Objective and subjective measures of fuel poverty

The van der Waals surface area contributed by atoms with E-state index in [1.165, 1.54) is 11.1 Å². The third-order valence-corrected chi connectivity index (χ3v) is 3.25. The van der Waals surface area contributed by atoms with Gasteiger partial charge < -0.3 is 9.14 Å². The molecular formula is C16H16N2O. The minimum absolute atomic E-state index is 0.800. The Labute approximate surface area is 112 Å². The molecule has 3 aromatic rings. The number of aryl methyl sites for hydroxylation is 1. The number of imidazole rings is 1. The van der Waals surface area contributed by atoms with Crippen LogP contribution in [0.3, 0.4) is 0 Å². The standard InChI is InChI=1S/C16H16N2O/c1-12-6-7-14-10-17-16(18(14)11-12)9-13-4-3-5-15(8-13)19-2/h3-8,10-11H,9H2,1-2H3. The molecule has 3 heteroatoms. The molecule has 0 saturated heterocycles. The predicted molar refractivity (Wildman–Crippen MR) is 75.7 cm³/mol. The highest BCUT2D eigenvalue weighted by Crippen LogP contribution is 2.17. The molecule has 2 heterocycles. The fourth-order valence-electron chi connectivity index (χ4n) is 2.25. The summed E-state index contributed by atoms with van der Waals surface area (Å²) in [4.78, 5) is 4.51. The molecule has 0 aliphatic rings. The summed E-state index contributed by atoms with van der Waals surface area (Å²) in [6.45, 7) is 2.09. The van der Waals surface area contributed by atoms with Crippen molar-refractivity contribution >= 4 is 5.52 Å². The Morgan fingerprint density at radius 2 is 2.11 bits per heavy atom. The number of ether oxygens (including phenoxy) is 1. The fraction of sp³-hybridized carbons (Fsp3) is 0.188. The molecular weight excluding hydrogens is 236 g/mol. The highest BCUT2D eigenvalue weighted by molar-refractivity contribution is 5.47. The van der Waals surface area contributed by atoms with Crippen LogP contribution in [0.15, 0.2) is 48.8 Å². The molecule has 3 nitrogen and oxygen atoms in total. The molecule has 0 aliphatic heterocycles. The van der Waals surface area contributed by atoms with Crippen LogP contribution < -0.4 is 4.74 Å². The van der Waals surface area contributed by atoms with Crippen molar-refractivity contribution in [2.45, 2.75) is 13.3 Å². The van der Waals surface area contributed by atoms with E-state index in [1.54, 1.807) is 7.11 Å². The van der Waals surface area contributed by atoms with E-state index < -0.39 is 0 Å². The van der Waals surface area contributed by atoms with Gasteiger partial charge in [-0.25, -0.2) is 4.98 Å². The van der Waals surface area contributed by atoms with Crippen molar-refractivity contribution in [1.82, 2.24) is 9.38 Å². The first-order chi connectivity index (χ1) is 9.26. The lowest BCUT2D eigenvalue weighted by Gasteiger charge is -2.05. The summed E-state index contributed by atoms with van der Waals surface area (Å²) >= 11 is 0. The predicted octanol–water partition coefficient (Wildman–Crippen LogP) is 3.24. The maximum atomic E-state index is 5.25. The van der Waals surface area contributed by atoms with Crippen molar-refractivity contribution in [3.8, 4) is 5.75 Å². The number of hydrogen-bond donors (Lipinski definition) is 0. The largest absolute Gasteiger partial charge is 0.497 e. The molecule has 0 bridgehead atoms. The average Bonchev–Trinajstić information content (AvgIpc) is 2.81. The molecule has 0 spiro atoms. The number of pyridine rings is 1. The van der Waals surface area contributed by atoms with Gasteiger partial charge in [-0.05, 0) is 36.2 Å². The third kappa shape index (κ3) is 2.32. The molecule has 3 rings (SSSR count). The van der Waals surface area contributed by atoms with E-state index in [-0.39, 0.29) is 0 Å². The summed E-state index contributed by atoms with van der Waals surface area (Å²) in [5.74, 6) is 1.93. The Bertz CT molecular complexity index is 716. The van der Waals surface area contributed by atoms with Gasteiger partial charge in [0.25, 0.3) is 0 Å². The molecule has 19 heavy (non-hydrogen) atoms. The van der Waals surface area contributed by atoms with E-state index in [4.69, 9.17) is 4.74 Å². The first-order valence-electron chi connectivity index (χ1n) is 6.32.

As energy prices continue to rise to reflect the real cost of carbon, the numbers of households in fuel poverty is increasing rapidly. This paper uses a unique data set to explore one alternative measure of fuel poverty based on whether consumers feel able to afford their energy, similar to one introduced by the government a few years ago. We explore the links between an expenditure based and our subjective measure of fuel poverty and compare these differences with those between official measures. Amongst low income households, 28% spent more than a tenth of their income on energy in the home, and so would be likely to qualify as fuel poor under the most usual definition; but only 16% felt unable to afford sufficient energy to keep their homes warm. Amongst this group who felt they had difficulty in affording sufficient energy, less than half were ‘expenditure’ fuel poor. The paper argues that reintroduction of a self-reported measure by the government would be a valuable aid to policy development.